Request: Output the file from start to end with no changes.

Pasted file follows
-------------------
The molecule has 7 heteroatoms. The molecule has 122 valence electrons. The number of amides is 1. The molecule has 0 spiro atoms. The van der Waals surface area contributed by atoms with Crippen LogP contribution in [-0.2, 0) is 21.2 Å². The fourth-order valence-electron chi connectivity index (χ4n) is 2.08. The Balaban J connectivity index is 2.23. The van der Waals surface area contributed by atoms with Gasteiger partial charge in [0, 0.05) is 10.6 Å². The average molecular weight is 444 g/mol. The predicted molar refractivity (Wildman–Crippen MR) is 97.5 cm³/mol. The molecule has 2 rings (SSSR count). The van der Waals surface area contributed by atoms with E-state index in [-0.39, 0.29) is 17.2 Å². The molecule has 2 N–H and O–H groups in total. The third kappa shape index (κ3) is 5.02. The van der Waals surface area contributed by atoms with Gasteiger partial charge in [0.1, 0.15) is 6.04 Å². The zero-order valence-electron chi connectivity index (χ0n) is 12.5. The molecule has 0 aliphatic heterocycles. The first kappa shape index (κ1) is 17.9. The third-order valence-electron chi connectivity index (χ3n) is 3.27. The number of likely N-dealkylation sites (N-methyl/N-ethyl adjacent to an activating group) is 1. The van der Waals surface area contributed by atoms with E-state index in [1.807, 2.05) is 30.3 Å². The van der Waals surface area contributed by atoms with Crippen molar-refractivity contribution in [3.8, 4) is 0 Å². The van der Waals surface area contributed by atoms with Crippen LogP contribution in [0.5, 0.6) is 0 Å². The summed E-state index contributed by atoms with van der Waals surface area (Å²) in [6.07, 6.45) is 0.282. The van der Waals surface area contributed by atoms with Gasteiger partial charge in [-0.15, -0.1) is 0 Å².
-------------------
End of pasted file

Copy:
The molecule has 7 heteroatoms. The molecule has 122 valence electrons. The number of amides is 1. The molecule has 0 spiro atoms. The van der Waals surface area contributed by atoms with Crippen LogP contribution in [-0.2, 0) is 21.2 Å². The fourth-order valence-electron chi connectivity index (χ4n) is 2.08. The Balaban J connectivity index is 2.23. The van der Waals surface area contributed by atoms with Gasteiger partial charge in [0, 0.05) is 10.6 Å². The average molecular weight is 444 g/mol. The predicted molar refractivity (Wildman–Crippen MR) is 97.5 cm³/mol. The molecule has 2 rings (SSSR count). The van der Waals surface area contributed by atoms with E-state index in [-0.39, 0.29) is 17.2 Å². The molecule has 2 N–H and O–H groups in total. The third kappa shape index (κ3) is 5.02. The van der Waals surface area contributed by atoms with Gasteiger partial charge in [0.1, 0.15) is 6.04 Å². The zero-order valence-electron chi connectivity index (χ0n) is 12.5. The molecule has 0 aliphatic heterocycles. The first kappa shape index (κ1) is 17.9. The third-order valence-electron chi connectivity index (χ3n) is 3.27. The number of likely N-dealkylation sites (N-methyl/N-ethyl adjacent to an activating group) is 1. The van der Waals surface area contributed by atoms with E-state index in [1.807, 2.05) is 30.3 Å². The van der Waals surface area contributed by atoms with Crippen molar-refractivity contribution in [3.8, 4) is 0 Å². The van der Waals surface area contributed by atoms with Crippen LogP contribution in [0.5, 0.6) is 0 Å². The summed E-state index contributed by atoms with van der Waals surface area (Å²) in [6.07, 6.45) is 0.282. The van der Waals surface area contributed by atoms with Gasteiger partial charge in [-0.15, -0.1) is 0 Å².